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Dallas established a Department of Transportation just last year, and Michael Rogers, the city’s new transportation director, envisions a more connected city less focused on cars. Rogers is taking steps to bring comprehensive transportation planning and multimodal networks to Dallas. In addition, he is behind the use of data analytics that brought electric scooters to the city and have helped guide pedestrian safety projects.
Emily Nonko reports that Rogers has also taken on the Texas Department of Transportation by challenging plans to widen Interstate 30 East, a move that city leaders described as "radical":
He pushed back, offering his own "guiding principles" for the redesign. They included better connections for cyclists and pedestrians, no highway expansion in height or width, and bringing the elevated portion of the road below grade to reconnect neighborhoods that have been torn apart by infrastructure development.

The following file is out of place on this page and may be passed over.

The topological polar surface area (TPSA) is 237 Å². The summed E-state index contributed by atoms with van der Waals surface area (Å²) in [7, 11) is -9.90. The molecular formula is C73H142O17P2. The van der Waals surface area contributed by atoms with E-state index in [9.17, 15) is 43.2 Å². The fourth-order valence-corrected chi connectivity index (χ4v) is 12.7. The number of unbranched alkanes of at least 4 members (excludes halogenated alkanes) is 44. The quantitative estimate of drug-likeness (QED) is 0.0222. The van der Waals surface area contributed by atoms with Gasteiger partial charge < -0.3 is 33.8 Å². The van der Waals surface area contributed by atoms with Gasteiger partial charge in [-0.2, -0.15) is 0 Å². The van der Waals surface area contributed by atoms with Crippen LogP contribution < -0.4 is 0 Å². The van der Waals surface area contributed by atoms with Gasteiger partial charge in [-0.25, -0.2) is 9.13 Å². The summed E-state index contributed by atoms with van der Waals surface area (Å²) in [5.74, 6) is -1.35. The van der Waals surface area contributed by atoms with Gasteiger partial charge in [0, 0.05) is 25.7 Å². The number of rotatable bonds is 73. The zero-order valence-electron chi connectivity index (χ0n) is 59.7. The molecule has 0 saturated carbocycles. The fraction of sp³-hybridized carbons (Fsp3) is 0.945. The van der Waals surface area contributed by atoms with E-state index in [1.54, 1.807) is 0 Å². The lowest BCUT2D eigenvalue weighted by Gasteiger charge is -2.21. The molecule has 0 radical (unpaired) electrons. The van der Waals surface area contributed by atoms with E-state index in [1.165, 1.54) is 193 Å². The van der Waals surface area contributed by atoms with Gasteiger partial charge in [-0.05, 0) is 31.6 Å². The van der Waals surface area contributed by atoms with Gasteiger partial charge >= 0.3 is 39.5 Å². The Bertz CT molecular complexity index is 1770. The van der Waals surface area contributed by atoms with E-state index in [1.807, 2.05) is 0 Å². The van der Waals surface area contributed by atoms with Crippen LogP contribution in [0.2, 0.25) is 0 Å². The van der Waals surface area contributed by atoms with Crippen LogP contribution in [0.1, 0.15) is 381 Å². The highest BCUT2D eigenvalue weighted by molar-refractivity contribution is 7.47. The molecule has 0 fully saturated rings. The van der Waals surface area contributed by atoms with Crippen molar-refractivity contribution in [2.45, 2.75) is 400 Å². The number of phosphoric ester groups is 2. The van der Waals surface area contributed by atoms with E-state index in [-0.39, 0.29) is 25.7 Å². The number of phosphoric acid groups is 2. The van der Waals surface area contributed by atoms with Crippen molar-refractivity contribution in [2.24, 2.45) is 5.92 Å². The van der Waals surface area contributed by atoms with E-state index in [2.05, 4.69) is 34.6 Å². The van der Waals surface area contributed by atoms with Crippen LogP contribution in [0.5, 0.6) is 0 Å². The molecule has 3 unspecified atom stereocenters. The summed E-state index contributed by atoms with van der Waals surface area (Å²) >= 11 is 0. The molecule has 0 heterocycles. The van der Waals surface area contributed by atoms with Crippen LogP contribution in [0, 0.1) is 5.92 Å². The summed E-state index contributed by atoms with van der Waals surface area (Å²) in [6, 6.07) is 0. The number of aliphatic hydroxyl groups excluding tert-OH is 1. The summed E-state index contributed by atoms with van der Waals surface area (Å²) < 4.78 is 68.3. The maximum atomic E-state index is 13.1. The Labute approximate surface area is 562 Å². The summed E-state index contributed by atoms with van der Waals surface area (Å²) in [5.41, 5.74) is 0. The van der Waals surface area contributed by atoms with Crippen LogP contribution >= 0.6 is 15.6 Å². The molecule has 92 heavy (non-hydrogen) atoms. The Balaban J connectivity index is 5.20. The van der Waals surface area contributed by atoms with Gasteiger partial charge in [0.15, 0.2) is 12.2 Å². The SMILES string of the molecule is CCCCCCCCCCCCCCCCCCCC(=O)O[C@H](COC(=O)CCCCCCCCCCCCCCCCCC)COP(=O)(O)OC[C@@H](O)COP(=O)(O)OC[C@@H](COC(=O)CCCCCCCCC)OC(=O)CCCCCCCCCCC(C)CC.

Rogers has plans to continue a shift away from a singular focus on road projects, develop a strategic mobility plan, and make public input an integral part of the planning process.
Still, Nonko points out that Dallas faces a long road and many hurdles in improving the region’s transportation system, particularly around transit. "A big criticism of Dallas Area Rapid Transit’s sprawling rail system: While the largest in the country, it’s inefficient and doesn’t effectively serve many dense neighborhoods."